Match Point


The man who said, ‘I’d rather be lucky than good’, saw deeply into life. People are afraid to face how great a part of life is dependent on luck. It’s scary to think so much is out of one’s control.

Woody Allen is better know for his comedies, obviously, but he’s done quite a few dramas over the years, with more (the Martin Landau storyline in “Crimes and Misdemeanors”) or less (“Interiors”) success. Just this year, half of his peculiarly underrated Melinda and Melinda tugged at our emotions instead of our funny bone, very effectively in both cases if you ask me. Other critics are much fonder of “Match Point”, which is indeed a pretty damn great film, though I have one or two small quibbles with it.

Jonathan Rhys Meyers stars as Chris Wilton, a poor Irish boy who becomes a tennis pro then takes sort of an easy way out, giving up touring to become an instructor in a posh London country club. With deft storytelling, Allen quickly establishes this then brings in Tom Hewett (Matthew Goode), a charismatic upper class Englishman who takes the somewhat naïve protagonist into his world, seducing him with promises of wealth and influence, boxes at the opera, polo ponies… and his beautiful and bright sister Chloe (Emily Mortimer). We think we know where this is going, but then the deck is reshuffled and a wild card shows up: Nola Rice (Scarlett Johansson), a stunningly gorgeous struggling actress from America. Chris can’t help but make a move for her, aggressively drawn to her sensuous lips… Until it’s revealed that she’s the fiancée of his new friend Tom. Again, we think we got this yarn figured out, but the twists just keep on coming.

Critics who saw the film in Cannes have all been saying this is a huge departure for Allen, and considering that at times it’s kind of an erotic thriller and that it revolves around a bunch of youngsters in London, it is. Still, I could feel his distinctively clever and mischievous hand at work throughout. He’s not going for overt laughs here, but he’s using some of the same proven techniques. Set-up, punchline. He also revisits many of his favorite themes, notably the tragedy of being with the perfect girl but not being happy about it – sounds silly, but it really comes through in the film. Chloe is perfectly sweet, caring and understanding, she even helps Chris get a good job, move up in the world, etc. Yet there’s that sense of claustrophobia that can come with too much love. Chloe is putting pressure on him, she wants to get married! she wants babies! Chris? He wants Nola. It’s not about love, or else it’s self-delusional; listening to all that opera, a man might actually start to long for impossible romance and tragedy… or maybe he’s just thinking with his dick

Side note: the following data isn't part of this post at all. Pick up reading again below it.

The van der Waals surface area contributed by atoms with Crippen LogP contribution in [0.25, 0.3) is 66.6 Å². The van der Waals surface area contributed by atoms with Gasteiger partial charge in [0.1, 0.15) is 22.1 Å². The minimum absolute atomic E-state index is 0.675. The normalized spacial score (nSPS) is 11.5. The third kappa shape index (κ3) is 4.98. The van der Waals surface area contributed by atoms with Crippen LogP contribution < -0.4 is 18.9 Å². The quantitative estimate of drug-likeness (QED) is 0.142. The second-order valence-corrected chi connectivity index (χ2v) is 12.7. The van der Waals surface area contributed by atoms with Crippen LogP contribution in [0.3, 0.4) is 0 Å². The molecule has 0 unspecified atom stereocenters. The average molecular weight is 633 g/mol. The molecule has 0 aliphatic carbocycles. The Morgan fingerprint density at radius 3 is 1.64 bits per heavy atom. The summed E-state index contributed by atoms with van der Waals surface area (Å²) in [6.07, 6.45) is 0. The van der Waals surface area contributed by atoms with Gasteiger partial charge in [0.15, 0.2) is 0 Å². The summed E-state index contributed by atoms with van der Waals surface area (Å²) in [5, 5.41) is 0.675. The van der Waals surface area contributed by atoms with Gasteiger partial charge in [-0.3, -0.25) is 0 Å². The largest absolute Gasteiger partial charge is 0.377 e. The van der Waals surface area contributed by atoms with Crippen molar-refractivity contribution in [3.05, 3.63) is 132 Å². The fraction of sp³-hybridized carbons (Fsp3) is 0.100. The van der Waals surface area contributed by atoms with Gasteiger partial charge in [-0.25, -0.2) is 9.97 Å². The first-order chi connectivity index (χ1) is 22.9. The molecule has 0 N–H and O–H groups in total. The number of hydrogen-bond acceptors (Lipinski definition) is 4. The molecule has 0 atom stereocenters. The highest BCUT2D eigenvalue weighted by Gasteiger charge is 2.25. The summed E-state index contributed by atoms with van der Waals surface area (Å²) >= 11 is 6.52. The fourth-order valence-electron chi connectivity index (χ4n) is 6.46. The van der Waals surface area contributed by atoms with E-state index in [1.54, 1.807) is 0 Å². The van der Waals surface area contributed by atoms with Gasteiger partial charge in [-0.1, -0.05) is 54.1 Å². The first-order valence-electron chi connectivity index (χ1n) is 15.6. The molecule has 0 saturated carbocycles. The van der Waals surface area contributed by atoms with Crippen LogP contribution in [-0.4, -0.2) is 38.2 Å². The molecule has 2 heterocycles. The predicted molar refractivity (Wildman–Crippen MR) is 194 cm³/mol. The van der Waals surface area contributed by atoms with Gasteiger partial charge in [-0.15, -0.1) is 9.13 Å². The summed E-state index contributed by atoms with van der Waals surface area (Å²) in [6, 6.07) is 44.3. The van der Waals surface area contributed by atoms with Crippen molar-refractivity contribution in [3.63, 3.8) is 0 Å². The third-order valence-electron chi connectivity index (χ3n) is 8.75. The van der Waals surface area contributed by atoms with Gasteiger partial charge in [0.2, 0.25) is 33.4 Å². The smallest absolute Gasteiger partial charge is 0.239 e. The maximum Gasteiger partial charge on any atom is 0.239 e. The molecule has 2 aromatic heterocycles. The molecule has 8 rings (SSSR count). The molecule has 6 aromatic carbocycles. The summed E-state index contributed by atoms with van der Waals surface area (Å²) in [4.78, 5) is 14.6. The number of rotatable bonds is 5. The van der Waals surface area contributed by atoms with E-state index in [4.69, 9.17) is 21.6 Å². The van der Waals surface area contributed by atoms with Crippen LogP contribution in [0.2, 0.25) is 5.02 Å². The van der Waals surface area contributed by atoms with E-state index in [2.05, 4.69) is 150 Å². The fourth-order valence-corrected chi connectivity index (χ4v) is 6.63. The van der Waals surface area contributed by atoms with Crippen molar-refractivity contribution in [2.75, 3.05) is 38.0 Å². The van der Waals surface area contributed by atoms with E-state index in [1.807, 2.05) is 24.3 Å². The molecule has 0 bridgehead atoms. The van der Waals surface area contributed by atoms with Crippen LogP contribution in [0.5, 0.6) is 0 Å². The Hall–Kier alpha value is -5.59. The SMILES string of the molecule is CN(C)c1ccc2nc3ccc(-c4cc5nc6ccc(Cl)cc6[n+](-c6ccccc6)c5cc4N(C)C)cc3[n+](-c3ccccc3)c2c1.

I’ve said many times that la Scarlett is not the best actress in the world. She’s got that mix of intense sexiness and unexpected insecurity that can be quite intoxicating, and sometimes that’s all the part asks for and that’s fine (Ghost World, The Man Who Wasn’t There). But I don’t see her carrying a movie emotionally (she’s a blank in “Girl with a Pearl Earring”) or doing the action star thing (The Island). Anyway, in “Match Point”, that sexy-insecure thing works for most of the movie, but when her character goes into psycho bitch mode, Johansson is out of her comfort zone and starts hitting bad notes. Not enough to ruin the picture, but it’s definitely a minus, especially when held up against the extraordinary performance Woody got out of Radha Mitchell in Melinda and Melinda.

Another weaker point in this otherwise solid production has to do with the third act, but I wouldn’t dare spoil the surprises that come with it. Let’s just say that it involves quite a bit of luck and actions that are “clumsy, full of holes”, though quite suspenseful. In any case, this is clearly what Woody is going for, and the punchline that ensues is both wickedly fun (love the scenes with James Nesbit and Ewen Bremmer) and profoundly disturbing. Again, I can’t go into details, but I’ll point out that “Match Point” shares more than a passing resemblance storywise and thematically with Patricia Highsmith’s The Talented Mr. Ripley.

So I don’t feel “Match Point” is a masterpiece like others seem to (Scarlett-lust seems to cloud some folks’ judgment – see also: Lost in Translation), but it is definitely an engrossing and thought-provoking movie that even Woody haters might enjoy.